An event like no other has been gearing up in the ecosystem of New York’s conventions. We attentive observers of the indie game scene first took note of it through articles on OPN, Polygon, and TechRaptor — we who broke the news that Playcrafting was organizing New York’s first dedicated video game convention. After having interviewed Dan Butchko, the CEO of Playcrafting, in the week leading up to PLAY NYC, I was curious about how the event would turn out. Was the excitement justified, and especially: would it be a seminal event in a series of many to come, setting a movement into motion to grow the video game development scene in New York?
I enjoy being a filthy casual, much to the chagrin of my online friends. Allow me to wax nostalgic for a mo, taking you back to the space year of 1989 and Teenage Mutant Ninja Turtles on the NES.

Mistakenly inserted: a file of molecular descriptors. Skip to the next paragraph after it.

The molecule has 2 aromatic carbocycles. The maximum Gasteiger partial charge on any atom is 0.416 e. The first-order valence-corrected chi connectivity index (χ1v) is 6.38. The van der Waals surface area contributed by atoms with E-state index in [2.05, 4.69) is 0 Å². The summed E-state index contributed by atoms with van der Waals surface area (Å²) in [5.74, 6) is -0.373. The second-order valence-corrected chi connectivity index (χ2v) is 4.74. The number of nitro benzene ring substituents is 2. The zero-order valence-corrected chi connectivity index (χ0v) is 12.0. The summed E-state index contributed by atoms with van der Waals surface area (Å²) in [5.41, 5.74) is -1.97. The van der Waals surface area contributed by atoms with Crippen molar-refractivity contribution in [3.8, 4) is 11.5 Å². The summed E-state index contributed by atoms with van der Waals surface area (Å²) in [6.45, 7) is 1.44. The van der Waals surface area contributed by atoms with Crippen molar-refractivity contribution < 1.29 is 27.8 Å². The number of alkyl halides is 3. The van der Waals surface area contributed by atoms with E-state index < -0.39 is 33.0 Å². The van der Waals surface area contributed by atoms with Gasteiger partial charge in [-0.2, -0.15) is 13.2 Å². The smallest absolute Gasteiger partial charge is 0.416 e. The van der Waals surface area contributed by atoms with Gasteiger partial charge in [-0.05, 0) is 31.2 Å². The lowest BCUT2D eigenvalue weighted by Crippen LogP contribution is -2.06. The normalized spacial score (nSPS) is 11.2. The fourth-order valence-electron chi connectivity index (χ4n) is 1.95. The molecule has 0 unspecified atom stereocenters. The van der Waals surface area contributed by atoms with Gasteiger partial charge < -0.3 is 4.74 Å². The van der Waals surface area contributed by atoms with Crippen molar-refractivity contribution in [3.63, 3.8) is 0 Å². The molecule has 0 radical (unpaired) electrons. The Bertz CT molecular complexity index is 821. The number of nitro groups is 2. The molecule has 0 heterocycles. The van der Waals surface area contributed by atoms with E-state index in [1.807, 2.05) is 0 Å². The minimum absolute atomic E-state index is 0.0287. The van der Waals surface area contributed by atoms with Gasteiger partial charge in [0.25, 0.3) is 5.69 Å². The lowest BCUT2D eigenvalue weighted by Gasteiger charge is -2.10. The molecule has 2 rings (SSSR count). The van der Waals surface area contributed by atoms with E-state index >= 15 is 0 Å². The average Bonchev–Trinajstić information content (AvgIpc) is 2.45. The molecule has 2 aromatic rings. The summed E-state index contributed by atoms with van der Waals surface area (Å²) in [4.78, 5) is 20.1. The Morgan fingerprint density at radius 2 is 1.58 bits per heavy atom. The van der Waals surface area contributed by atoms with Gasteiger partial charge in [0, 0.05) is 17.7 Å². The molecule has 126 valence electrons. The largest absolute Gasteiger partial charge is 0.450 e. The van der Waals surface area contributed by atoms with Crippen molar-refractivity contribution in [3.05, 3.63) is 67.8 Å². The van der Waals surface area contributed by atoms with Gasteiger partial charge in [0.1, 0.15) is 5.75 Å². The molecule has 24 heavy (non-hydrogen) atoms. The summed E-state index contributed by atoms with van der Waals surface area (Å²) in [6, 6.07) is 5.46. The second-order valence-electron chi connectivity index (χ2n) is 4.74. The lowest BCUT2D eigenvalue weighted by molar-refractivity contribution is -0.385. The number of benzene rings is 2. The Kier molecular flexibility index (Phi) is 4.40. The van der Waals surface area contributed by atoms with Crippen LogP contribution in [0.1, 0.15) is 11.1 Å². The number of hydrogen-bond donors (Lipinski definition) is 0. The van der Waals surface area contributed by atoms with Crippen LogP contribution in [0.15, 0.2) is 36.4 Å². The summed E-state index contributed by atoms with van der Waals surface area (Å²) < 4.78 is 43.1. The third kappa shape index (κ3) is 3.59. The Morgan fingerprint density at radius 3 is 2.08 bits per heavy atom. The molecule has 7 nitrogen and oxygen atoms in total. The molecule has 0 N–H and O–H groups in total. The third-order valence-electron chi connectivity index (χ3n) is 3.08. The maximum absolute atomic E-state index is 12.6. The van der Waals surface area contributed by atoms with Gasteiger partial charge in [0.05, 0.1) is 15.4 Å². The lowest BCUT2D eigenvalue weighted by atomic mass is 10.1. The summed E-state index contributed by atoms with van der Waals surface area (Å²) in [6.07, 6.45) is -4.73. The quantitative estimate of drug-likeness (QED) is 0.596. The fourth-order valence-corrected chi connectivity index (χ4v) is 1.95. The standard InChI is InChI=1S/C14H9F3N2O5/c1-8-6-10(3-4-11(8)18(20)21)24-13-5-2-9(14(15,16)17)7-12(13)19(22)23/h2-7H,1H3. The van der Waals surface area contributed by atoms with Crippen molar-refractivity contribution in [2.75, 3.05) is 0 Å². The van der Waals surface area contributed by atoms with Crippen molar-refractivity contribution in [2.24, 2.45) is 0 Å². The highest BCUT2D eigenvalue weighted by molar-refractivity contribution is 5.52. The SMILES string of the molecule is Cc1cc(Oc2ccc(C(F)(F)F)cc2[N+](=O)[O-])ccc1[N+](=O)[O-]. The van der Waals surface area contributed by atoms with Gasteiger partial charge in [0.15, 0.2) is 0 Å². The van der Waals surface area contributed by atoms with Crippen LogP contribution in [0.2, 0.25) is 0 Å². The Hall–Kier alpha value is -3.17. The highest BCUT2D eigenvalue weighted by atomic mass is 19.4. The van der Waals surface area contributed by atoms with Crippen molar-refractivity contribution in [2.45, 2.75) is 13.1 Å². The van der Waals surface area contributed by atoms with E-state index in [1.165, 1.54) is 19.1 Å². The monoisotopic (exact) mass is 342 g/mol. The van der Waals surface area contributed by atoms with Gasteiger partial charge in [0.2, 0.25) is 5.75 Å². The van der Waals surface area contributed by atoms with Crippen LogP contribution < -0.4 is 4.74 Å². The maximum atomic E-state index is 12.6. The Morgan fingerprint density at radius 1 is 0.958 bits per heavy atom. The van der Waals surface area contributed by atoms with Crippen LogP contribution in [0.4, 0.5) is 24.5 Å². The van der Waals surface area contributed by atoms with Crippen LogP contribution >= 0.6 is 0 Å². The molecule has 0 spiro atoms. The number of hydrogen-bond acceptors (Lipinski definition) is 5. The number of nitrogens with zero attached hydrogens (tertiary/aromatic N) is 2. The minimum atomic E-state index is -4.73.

We play games for all kinds of reasons—primarily for that dizzying, juicy hit of dopamine. But, a surprising side effect of staring at boxes and hitting buttons is the cultivation of quick and efficient decision-making abilities, particularly for those players partial to rapid-fire and high-pressure genres, like RTS. Thus saith science.
Some of you may be aware that Fight of Gods released on Steam Early Access this week and has been seeing a bit of controversy because it features religious figures engaging in battle.
I never played Destiny. While it seemed to check so many of the boxes I wanted in a game, unfortunately, it could only be played on a platform that I didn’t own. A Borderlands-style loot system merged with a Halo-inspired combat experience sounded like a winning combination and, in many ways, it was.